With the rapid economic development of mainland China over the past two decades, various social problems have arise that disproportionately affect young people. The working system of enterprises is mostly "99,6" i.e. working six days a week from 9 a.m. to 9 p.m. Here's how one blogger put it: "Waking up at six o'clock to take the bus or subway, relying on coffee to refresh and dealing with the same old job, catfighting with colleagues over meaningless things, struggling to get a taxi after working overtime and only having to ride a bike home, not even taking off makeup and falling asleep."
The "lying flat" doctrine is increasingly popular among young people in China — Photo: Pxfuel
On the one hand, young people want to break into large companies, such as Tencent, Meituan, NetEase and Pinduoduo, and to achieve upward social mobility; but on the other hand, they are extremely tired of this kind of life.
Coupled with a serious lack of labor protection, the average age of employees in large enterprises is around 30 years old, and many cite extreme pressure to work hardere and harder. At the beginning of this year, a 23-year-old employee, Fei Zhang, died suddenly on the road due to overwork, triggering criticisms that companies "use and discard" their young employees.
The "demotivational culture" is therefore popular. Many young Chinese adults are drawn to Vladislav Ivanov, a Russian model with a cold, lazy face and a "world-weary" vibe. One Tsing Hua University student used a university online platform to publish: "A brief introduction on how to mess around," teaching students how to be mediocre at work, develop "mess-around" software schemes, such as using Excel to read novels and to follow stocks via your browser status bar.
It's seen as a non-violent way to resist the system.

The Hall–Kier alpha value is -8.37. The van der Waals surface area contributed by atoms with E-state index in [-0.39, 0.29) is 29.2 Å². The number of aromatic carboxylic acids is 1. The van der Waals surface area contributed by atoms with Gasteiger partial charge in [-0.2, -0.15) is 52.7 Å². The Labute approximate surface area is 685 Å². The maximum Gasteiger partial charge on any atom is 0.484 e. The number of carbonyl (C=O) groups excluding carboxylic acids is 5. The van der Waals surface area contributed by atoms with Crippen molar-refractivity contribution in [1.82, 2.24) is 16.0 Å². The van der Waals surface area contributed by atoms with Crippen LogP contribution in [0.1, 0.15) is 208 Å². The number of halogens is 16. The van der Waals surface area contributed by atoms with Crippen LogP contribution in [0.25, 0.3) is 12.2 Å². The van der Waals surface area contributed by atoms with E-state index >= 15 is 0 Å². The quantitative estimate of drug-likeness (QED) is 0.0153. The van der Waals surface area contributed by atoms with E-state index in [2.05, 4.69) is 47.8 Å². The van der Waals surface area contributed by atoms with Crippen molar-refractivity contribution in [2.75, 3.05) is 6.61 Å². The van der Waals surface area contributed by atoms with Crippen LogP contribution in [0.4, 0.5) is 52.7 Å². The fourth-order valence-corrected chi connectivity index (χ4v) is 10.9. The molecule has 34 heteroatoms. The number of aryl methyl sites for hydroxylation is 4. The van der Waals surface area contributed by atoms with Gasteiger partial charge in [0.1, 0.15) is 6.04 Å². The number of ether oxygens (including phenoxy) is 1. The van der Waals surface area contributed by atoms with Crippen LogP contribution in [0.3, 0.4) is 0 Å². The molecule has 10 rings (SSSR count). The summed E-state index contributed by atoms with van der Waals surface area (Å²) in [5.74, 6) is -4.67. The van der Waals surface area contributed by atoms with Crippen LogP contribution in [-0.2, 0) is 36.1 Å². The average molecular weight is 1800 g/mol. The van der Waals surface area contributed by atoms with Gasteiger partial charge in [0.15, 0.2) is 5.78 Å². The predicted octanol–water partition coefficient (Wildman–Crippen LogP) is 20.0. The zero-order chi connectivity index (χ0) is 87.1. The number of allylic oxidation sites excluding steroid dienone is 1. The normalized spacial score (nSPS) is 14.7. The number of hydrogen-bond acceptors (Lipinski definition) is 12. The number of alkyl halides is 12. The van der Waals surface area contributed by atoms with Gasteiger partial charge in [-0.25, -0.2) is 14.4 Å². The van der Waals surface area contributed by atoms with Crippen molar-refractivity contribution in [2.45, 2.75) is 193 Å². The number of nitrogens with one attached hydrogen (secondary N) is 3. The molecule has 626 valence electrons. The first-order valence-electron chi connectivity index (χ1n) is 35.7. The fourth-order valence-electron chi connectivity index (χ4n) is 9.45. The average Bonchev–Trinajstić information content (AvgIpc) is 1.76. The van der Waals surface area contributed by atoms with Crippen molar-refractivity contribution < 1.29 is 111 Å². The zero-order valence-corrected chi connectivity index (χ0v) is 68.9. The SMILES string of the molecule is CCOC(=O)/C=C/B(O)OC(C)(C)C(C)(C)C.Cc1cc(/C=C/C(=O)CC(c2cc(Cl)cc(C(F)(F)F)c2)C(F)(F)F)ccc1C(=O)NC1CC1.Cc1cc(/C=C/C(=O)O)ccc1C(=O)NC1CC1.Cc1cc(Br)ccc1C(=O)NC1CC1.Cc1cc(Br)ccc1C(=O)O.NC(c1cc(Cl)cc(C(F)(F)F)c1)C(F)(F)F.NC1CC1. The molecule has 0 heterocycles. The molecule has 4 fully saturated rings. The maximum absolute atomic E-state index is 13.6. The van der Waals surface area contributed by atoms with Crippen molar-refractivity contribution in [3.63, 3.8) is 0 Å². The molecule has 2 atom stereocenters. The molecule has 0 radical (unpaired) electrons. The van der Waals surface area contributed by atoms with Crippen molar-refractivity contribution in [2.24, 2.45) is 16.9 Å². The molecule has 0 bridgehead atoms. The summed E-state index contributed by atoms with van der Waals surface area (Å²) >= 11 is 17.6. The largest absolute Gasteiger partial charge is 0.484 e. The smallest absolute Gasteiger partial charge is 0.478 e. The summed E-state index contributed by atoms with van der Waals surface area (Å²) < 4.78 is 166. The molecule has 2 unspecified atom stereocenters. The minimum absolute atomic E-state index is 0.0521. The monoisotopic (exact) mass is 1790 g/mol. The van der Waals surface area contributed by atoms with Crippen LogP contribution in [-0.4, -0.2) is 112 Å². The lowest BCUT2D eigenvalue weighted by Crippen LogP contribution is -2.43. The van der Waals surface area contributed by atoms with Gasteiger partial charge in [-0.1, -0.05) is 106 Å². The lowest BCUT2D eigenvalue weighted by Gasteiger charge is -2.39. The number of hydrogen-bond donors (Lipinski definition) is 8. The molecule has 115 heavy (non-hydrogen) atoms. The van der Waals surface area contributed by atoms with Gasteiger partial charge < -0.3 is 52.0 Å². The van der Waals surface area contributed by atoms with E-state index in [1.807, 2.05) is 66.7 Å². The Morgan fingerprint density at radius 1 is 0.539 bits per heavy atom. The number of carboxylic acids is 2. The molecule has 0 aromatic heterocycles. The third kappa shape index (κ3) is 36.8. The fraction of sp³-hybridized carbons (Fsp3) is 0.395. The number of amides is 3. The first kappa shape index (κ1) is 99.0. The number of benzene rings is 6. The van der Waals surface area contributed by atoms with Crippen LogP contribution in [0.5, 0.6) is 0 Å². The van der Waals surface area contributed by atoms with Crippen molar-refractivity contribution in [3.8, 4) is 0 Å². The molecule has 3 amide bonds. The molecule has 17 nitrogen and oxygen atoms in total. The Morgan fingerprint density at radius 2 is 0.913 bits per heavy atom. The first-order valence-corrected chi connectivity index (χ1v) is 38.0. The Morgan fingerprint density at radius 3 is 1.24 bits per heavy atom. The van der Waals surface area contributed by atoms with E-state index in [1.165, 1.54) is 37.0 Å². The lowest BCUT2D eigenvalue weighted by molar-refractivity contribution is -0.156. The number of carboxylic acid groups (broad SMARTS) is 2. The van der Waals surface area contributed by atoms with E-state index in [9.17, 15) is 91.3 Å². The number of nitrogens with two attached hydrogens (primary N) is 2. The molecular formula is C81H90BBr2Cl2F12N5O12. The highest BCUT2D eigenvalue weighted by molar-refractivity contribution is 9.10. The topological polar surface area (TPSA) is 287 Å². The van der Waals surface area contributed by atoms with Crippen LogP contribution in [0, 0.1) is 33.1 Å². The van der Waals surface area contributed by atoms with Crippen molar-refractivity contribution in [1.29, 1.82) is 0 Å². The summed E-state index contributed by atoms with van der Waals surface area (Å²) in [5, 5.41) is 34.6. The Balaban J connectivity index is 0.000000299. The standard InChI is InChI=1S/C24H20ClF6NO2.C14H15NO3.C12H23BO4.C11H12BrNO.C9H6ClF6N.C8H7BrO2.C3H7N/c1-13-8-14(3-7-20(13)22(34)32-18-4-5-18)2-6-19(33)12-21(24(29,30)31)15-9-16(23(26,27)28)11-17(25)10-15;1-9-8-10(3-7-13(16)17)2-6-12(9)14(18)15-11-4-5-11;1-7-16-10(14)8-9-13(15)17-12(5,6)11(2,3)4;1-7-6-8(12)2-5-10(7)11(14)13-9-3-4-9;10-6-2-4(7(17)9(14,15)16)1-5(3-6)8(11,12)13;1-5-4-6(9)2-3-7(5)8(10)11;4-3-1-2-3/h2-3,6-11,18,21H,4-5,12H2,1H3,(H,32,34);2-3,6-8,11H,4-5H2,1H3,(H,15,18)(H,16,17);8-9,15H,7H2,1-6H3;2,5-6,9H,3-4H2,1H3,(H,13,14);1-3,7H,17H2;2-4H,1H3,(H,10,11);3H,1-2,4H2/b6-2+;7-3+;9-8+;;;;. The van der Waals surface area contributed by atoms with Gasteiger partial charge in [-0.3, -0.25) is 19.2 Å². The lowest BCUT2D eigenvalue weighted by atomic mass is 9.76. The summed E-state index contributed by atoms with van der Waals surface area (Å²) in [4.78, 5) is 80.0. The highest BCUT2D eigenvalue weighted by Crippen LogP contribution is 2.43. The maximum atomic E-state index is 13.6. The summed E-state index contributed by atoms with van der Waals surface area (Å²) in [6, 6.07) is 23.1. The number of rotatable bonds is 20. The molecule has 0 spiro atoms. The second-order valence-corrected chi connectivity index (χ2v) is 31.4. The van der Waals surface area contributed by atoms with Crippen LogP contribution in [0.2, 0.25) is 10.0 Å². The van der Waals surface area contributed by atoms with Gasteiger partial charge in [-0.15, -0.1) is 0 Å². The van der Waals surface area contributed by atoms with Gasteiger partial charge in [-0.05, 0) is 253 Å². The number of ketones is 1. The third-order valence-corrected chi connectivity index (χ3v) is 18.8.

But "lying-flatism" also further incites youth to refuse to enter the labor market at all. Some in Hong Kong even describe the "lying-flat movement" as a non-violent, non-cooperation movement against capitalist exploitation: "We will all stop giving birth, and see who is left to be controlled (by the government)." But others point out that unless all wage earners work together, the "lying-flat" movement will fail when additional incentives are offered to encourage consumption and work.
Lying-flatism also brings out the controversy between the sexes, especially as influencers show off their wealth on Weibo, Tiktok and various platforms. "With car, with estate" is becoming the mainstream criteria for future husbands. "All those who were opposing lying-flatism are women, criticizing men as unmotivated and lazy," one man declares in an online forum. "Are these men in your debt?" Still, others refute the idea that there is a divide between the sexes in this generational battle.
One commentary sums up "lying-flatism" being "neither wanting to kneel, nor able to stand, so they have to lie down." It is seen as a non-violent way to resist the various demands imposed on people by society; to break free from the physical and mental constraints such as marriage and children, career promotion and buying a house by greatly reducing both your consumption and your life ambitions.